Sage Thrasher

Sage thrashers (Oreoscoptes montanus) are related to mockingbirds. Like their  “cousins”,  sage thrashers have long, varied songs of repeated phrases and they also mimic the calls of other birds. Thus an early name for the sage thrasher was “mountain mockingbird”. The species name, montanus, derives from the Latin word meaning “of mountains”.  By coincidence, the sand lily species name in my last post, montanum, (Sand Lily on 05-05-2017) came from the same Latin root.

During the summer breeding season sage thrashers inhabit the sagebrush steppe of the West, preferring a habitat of dense sagebrush (and other thick shrubs) interspersed with bunch grasses and bare ground. They winter mainly in the desert scrub of the Southwest and Mexico.

Sage thrashers are the smallest thrasher. A monotypic species, both sexes of sage thrashers look alike. Grey brown above, they are white below with heavy dark streaking on the breast. Sage thrashers have a thin distinct white bars on the wings and a long tail with white corners. The iris is pale yellow and there is a black malar (cheek) stripe. The bill is relatively straight compared to the strongly decurved bill of most thrashers.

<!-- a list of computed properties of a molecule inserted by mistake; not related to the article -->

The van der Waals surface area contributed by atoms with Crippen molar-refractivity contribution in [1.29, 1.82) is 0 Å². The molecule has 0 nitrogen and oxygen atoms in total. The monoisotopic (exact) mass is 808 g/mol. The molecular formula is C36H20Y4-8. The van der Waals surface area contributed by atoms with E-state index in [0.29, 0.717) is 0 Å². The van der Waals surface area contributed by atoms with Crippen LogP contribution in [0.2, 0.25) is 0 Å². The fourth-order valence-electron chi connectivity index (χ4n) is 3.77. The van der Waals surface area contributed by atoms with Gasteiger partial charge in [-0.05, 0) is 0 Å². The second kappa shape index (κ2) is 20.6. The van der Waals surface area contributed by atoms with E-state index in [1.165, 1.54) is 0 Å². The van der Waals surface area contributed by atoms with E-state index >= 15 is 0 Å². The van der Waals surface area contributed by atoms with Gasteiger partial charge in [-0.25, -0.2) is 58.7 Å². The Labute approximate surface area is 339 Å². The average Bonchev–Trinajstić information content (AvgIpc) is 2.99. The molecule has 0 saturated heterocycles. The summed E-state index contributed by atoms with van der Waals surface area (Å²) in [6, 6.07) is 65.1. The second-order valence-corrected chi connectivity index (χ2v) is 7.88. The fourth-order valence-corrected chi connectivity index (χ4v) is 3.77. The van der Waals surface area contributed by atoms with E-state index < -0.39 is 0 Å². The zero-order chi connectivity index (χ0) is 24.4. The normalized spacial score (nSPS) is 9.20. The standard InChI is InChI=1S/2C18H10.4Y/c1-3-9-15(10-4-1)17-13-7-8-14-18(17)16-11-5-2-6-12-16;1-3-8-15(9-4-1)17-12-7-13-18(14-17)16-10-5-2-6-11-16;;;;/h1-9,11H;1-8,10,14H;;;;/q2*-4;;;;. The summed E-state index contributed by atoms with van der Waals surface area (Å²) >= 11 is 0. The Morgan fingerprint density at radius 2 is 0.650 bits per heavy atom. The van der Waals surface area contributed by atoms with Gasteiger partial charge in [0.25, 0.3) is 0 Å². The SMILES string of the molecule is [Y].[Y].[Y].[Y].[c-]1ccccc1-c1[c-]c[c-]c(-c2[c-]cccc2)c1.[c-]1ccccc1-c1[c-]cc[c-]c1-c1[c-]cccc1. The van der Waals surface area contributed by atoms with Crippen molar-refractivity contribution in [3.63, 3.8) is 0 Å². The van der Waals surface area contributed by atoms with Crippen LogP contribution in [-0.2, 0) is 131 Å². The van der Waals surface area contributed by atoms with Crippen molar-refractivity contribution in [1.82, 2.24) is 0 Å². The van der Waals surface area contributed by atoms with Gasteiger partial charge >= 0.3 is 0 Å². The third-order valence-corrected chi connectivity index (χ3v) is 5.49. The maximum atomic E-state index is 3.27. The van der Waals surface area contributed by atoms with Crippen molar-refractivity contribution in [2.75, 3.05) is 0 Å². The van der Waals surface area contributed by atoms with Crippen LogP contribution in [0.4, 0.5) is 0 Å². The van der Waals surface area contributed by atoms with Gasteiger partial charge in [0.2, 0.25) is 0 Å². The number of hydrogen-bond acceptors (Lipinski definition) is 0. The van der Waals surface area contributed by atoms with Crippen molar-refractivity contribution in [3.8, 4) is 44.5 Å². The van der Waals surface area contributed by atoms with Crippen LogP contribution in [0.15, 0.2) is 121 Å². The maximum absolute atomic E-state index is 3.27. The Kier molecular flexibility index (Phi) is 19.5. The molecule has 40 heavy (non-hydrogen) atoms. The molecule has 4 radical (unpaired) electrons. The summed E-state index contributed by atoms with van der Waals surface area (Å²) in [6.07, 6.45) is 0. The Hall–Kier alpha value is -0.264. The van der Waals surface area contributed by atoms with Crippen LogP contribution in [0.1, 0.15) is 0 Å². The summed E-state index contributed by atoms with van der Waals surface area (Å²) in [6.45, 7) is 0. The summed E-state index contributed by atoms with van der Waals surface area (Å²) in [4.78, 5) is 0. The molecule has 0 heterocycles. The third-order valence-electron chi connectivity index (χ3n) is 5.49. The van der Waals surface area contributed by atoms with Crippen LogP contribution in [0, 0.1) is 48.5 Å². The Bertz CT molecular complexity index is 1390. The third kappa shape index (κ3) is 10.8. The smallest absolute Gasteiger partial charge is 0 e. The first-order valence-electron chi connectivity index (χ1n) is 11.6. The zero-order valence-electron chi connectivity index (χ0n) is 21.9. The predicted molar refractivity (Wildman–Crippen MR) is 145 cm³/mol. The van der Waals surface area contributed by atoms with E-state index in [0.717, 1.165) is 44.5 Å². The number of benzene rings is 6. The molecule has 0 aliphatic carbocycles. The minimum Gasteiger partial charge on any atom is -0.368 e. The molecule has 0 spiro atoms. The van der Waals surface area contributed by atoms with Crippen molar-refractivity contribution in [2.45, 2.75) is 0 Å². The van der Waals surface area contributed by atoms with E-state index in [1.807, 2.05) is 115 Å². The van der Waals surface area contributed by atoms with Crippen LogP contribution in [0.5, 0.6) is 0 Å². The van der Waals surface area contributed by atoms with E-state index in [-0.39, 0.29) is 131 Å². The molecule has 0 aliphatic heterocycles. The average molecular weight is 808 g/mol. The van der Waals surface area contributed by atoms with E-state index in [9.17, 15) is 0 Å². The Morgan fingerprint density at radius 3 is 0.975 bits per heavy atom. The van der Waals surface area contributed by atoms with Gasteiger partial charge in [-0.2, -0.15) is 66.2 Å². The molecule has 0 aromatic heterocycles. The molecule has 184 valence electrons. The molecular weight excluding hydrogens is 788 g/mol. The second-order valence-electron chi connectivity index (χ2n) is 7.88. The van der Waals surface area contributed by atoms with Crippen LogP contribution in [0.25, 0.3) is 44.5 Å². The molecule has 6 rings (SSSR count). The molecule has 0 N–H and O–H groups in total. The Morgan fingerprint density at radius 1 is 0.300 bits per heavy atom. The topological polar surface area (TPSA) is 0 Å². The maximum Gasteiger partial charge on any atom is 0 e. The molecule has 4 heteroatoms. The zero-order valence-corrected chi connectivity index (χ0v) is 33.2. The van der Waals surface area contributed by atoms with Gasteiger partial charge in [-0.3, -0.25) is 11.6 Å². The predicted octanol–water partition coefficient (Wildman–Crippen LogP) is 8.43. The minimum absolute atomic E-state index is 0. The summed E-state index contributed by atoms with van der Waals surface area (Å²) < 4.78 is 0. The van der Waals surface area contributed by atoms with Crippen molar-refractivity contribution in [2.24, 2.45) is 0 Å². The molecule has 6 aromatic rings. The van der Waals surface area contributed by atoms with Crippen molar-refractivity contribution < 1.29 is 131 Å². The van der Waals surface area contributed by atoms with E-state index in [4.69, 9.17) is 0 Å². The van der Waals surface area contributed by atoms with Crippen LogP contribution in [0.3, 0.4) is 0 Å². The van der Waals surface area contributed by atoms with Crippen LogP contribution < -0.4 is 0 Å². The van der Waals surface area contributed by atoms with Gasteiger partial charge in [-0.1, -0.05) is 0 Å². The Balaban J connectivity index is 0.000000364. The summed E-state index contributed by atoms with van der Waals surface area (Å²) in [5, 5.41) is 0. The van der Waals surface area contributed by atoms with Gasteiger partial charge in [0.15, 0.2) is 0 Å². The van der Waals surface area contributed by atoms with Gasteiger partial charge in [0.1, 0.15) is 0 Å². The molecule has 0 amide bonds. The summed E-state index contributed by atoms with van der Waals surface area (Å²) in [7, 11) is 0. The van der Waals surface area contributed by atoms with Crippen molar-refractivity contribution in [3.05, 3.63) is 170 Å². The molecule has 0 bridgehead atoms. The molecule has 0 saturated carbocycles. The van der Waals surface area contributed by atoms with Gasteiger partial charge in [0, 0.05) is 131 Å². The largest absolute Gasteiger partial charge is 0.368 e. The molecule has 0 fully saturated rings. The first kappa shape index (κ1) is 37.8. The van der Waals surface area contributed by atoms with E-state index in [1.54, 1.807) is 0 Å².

Shy and very secretive, sage thrashers do sing from the tops of shrubs or fence-lines. Sage thrashers fly low and prefer to walk or run on the ground where they hunt for their preferred food, insects and seeds. Seasonal fruits (particularly juniper and Russian olives) and berries round out their diet, particularly in winter.

Sage thrashers nest in dense, tall shrubs (often sagebrush), low to the ground or even on the ground. The nest is located in the most dense part of the shrub, likely to provide cover from aerial predators and perhaps for shade from the sun and heat. Both sexes build the bulky twig nest, incubate the eggs and care for the young. The nest is often situated eastward to catch the morning sun after a cold desert night and to protect the eggs and young in afternoon shade during the heat of the day. Sage thrasher pairs last for years.

These sage thrashers were photographed along Modoc County Road 360 (California) near the Clear Lake National Wildlife Refuge.

 

 

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